To examine the role of DNA methylation in the hypothalamic control of body weight, we investigated the role of Dnmt3a in PVH neurons.
Materials and Methods
All mouse care and experimental procedures were approved by the University of Texas Southwestern and Gunma University Institutional Animal Care and Use Committee. Mice were kept at room temperature (22–24°C) with a 12 h light/dark cycle (lights on at 6:00 A.M.). Regular chow (4% fat diet; 7001; Harlan Laboratories) or a high-fat diet (HFD; 42% fat diet; TD.88137; Harlan Laboratories) and water were provided ad libitum. For the HFD study in Fig. 5, regular chow or HFD was provided from 4 to 10 weeks of age. All mice had been backcrossed on the C57BL/6 background for six or more generations. To generate the Sim1–Cre-specific Dnmt3a deletion (Dnmt3alox/lox/Sim1–Cre) mice, female mice homozygous for the floxed Dnmt3a allele (Kaneda et al., 2004; Dodge et al., 2005) were crossed with male mice homozygous for the floxed Dnmt3a allele and heterozygous for the Sim1–Cre transgene (Balthasar et al., 2005).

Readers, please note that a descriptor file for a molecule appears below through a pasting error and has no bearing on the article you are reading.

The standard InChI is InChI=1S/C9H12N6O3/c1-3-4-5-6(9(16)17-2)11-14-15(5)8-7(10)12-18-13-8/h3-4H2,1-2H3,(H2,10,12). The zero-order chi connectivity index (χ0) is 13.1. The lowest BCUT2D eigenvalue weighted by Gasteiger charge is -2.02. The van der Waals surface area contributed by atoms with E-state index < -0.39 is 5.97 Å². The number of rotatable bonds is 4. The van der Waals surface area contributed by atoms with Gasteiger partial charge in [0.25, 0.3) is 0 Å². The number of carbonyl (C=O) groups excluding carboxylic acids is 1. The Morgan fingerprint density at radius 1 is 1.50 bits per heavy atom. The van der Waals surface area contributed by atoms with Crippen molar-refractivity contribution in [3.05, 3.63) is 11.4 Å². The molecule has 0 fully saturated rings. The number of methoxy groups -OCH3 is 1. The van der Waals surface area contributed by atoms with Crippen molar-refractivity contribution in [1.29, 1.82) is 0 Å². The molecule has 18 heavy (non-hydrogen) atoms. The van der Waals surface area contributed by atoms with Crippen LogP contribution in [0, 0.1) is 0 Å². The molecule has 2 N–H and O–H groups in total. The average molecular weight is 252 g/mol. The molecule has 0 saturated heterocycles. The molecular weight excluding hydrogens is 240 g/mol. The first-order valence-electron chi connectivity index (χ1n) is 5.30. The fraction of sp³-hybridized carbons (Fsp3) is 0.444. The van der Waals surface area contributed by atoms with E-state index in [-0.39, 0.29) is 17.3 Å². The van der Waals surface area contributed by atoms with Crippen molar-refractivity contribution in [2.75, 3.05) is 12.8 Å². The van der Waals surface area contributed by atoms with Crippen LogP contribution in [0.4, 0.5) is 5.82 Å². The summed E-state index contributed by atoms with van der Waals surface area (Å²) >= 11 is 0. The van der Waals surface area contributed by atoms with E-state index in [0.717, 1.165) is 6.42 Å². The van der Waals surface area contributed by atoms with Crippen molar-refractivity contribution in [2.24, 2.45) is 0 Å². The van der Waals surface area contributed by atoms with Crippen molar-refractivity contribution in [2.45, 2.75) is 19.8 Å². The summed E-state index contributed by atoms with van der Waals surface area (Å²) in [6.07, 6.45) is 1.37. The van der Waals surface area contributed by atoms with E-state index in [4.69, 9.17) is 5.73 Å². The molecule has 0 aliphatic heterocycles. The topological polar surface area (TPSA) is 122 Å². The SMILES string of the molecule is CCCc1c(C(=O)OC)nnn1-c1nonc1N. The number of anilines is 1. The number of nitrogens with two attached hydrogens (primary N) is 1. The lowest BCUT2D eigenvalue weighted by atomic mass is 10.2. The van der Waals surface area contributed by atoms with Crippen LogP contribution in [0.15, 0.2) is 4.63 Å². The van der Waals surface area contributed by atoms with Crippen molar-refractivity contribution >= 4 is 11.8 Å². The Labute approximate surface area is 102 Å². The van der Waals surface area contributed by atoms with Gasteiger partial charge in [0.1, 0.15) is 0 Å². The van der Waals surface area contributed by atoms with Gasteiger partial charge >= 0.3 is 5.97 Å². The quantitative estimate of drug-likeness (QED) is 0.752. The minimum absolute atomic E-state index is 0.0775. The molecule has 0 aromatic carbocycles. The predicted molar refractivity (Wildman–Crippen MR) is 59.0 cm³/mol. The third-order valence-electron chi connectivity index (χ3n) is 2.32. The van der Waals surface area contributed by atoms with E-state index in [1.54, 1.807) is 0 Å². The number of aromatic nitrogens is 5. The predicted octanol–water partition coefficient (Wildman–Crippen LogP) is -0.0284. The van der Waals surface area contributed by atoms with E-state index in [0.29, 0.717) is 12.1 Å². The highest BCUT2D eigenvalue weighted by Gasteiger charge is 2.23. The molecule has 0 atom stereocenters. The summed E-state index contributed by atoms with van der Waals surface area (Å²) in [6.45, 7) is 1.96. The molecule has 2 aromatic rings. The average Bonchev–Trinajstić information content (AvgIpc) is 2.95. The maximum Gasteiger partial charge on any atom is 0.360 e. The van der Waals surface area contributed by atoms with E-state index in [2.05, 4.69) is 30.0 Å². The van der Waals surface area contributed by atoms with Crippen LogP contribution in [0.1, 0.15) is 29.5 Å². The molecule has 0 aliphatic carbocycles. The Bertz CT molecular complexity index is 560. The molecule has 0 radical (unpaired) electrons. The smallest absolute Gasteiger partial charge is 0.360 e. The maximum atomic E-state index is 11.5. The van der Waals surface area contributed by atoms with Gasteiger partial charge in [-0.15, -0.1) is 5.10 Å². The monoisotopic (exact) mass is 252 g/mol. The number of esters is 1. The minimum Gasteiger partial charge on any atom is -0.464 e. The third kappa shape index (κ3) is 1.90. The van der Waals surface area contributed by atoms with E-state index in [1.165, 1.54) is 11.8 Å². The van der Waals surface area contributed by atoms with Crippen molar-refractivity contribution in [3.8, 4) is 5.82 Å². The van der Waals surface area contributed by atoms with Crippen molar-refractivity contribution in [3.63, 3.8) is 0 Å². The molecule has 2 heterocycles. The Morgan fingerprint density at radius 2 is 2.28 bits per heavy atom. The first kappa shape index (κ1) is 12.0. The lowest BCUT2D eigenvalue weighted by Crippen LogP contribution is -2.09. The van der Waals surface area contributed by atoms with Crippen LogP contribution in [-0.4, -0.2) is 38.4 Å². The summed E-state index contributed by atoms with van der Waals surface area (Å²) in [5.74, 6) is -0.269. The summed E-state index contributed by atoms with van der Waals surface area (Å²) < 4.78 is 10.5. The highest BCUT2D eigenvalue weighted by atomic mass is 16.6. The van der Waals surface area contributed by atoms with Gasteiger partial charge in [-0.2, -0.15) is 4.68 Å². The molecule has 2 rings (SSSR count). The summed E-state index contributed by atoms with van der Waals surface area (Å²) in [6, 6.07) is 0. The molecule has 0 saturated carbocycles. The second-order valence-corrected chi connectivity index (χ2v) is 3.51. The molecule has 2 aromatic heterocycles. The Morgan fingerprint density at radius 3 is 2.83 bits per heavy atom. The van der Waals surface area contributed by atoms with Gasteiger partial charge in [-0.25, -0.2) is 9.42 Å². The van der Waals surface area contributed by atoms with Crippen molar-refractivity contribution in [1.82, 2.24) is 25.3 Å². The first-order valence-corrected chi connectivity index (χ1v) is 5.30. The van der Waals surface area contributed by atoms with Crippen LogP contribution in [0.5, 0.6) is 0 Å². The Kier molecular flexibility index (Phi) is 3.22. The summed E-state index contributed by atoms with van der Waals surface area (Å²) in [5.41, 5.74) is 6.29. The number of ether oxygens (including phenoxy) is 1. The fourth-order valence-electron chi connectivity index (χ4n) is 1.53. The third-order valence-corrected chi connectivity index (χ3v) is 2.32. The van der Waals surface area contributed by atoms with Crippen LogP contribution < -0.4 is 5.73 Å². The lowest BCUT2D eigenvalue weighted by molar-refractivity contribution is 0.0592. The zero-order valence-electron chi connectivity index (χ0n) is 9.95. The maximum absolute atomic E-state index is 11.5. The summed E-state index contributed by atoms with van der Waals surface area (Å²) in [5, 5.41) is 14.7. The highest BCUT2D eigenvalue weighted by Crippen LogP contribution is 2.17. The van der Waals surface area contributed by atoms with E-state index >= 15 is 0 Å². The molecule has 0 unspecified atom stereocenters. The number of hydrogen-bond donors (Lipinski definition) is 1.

Body weight, length, composition, and fat distribution.
Body weight was measured weekly in group-housed mice. Nose-to-anus body length was measured by manually immobilizing and gently extending the mice to their full length. Fat mass and lean mass were assessed by nuclear magnetic resonance (NMR) spectroscopy using an NMR spectrometer (EchoMRI-100; EchoMedical Systems). The volumes of visceral fat and subcutaneous fat were assessed using the eXplore Locus micro-CT scanner (GE Healthcare), as described previously (Xu et al., 2008). Fat pad weight was measured from dissected tissues.
Food intake, energy expenditure, and locomotor activity.